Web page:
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Láscar volcano in northern Chile is the most active of the northern Chilean Andes. Lascar is an andesitic-to-dacitic stratovolcano with 3 overlapping summit craters. Large lava flows are visible on its NW flanks.
Lascar is flanked 5 km to the east by the older, but higher Volcán Aguas Calientes stratovolcano.
Lascar has had a number of small to moderate explosive eruptions in historic times, as well as a few larger eruptions that caused ashfall hundreds of kilometers away. The biggest eruption of Lascar in historical time was in 1993 and produced pyroclastic flows, which traveled 8.5 km NW of the summit, and ashfall in Buenos Aires.
An moderately strong ash eruption occurred at the volcano yesterday morning at 09:32 local time. An ash plume rose approx. 2.5 km from the summit crater. ...more
It is unclear whether the eruption was caused by fresh magma or, more likely, by an explosion of overheated water (phreatic activity). There had not been any particular indication of new activity. According to SERNAGEOMIN's routine reports, seismic activity under the volcano, dominated by earthquakes related to internal fluid movements, had been progressively decreasing during the past months, from a total of 207 in May to 62 events in September. [less]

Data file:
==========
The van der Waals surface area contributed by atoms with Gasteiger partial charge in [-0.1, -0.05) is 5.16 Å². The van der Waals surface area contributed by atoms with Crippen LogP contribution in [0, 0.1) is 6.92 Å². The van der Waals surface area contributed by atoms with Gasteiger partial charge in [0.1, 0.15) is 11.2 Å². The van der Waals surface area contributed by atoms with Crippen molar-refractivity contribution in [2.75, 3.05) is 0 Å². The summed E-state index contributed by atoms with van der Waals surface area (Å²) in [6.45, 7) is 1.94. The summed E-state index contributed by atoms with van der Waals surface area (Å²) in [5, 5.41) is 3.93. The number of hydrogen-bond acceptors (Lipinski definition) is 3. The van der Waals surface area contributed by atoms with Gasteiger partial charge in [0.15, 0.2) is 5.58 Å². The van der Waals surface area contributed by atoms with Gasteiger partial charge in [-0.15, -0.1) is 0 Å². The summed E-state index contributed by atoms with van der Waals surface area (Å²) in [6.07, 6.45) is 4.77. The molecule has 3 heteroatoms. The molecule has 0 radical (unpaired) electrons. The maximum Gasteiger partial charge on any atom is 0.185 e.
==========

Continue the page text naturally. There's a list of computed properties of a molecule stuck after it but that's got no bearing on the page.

Chilean volcanologists were able to make make a helicopter overfly the day before yesterday and could not find evidence of recent lava in the summit crater. However, as the likely source of the recently observed incandescence, very hot gas emissions were observed. ...more
The airborne temperature measurements gave maximum values of 600° C for the gasses, and SERNAGEOMIN thinks that the presence of magma at shallow depth is causing it. The alert level remains at yellow. [less]
A new eruption occurred yesterday at the volcano. SERNAGEOMIN reported that at 09:20 (local time) on 3 March degassing became more intense at the volcano. The plumes were sometimes grey colored, suggesting slight ash content. Incandescence was visible at night. Despite this activity, seismicity remains normal. The (official) Alert Level remains at GREEN.
A significant increase in seismic activity has been registered at Chile's Lascar volcano during during the first half of February, SERNAGEOMIN reports: ...more